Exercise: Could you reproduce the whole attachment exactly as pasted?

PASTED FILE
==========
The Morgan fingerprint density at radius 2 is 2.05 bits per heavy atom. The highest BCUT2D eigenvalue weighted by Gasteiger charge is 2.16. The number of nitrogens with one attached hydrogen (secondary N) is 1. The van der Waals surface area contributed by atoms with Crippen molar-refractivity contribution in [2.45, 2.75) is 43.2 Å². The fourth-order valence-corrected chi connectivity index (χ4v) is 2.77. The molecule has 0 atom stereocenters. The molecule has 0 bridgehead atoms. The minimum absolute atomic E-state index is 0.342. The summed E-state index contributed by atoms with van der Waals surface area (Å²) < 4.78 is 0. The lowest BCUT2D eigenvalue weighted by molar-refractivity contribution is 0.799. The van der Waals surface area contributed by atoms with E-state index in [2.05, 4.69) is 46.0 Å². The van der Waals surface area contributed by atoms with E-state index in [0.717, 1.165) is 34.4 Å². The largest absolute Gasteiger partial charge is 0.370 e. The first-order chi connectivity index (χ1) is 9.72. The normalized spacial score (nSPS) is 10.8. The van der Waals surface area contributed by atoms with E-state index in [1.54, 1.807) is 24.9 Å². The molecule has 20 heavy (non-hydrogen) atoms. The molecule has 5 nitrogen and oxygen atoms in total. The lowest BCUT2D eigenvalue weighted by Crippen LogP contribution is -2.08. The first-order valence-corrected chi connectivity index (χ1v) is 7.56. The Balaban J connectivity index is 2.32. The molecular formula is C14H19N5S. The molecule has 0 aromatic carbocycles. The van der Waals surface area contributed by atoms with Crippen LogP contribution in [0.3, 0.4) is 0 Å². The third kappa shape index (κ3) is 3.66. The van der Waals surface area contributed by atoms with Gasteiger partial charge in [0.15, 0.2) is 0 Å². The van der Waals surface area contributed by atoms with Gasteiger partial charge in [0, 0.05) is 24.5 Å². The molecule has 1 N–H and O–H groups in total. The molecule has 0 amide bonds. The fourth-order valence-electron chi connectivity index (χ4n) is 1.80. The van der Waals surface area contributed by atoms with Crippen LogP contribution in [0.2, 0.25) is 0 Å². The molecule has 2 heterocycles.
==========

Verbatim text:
The Morgan fingerprint density at radius 2 is 2.05 bits per heavy atom. The highest BCUT2D eigenvalue weighted by Gasteiger charge is 2.16. The number of nitrogens with one attached hydrogen (secondary N) is 1. The van der Waals surface area contributed by atoms with Crippen molar-refractivity contribution in [2.45, 2.75) is 43.2 Å². The fourth-order valence-corrected chi connectivity index (χ4v) is 2.77. The molecule has 0 atom stereocenters. The molecule has 0 bridgehead atoms. The minimum absolute atomic E-state index is 0.342. The summed E-state index contributed by atoms with van der Waals surface area (Å²) < 4.78 is 0. The lowest BCUT2D eigenvalue weighted by molar-refractivity contribution is 0.799. The van der Waals surface area contributed by atoms with E-state index in [2.05, 4.69) is 46.0 Å². The van der Waals surface area contributed by atoms with E-state index in [0.717, 1.165) is 34.4 Å². The largest absolute Gasteiger partial charge is 0.370 e. The first-order chi connectivity index (χ1) is 9.72. The normalized spacial score (nSPS) is 10.8. The van der Waals surface area contributed by atoms with E-state index in [1.54, 1.807) is 24.9 Å². The molecule has 20 heavy (non-hydrogen) atoms. The molecule has 5 nitrogen and oxygen atoms in total. The lowest BCUT2D eigenvalue weighted by Crippen LogP contribution is -2.08. The first-order valence-corrected chi connectivity index (χ1v) is 7.56. The Balaban J connectivity index is 2.32. The molecular formula is C14H19N5S. The molecule has 0 aromatic carbocycles. The van der Waals surface area contributed by atoms with Crippen LogP contribution in [0.3, 0.4) is 0 Å². The third kappa shape index (κ3) is 3.66. The van der Waals surface area contributed by atoms with Gasteiger partial charge in [0.15, 0.2) is 0 Å². The van der Waals surface area contributed by atoms with Gasteiger partial charge in [0, 0.05) is 24.5 Å². The molecule has 1 N–H and O–H groups in total. The molecule has 0 amide bonds. The fourth-order valence-electron chi connectivity index (χ4n) is 1.80. The van der Waals surface area contributed by atoms with Crippen LogP contribution in [0.2, 0.25) is 0 Å². The molecule has 2 heterocycles.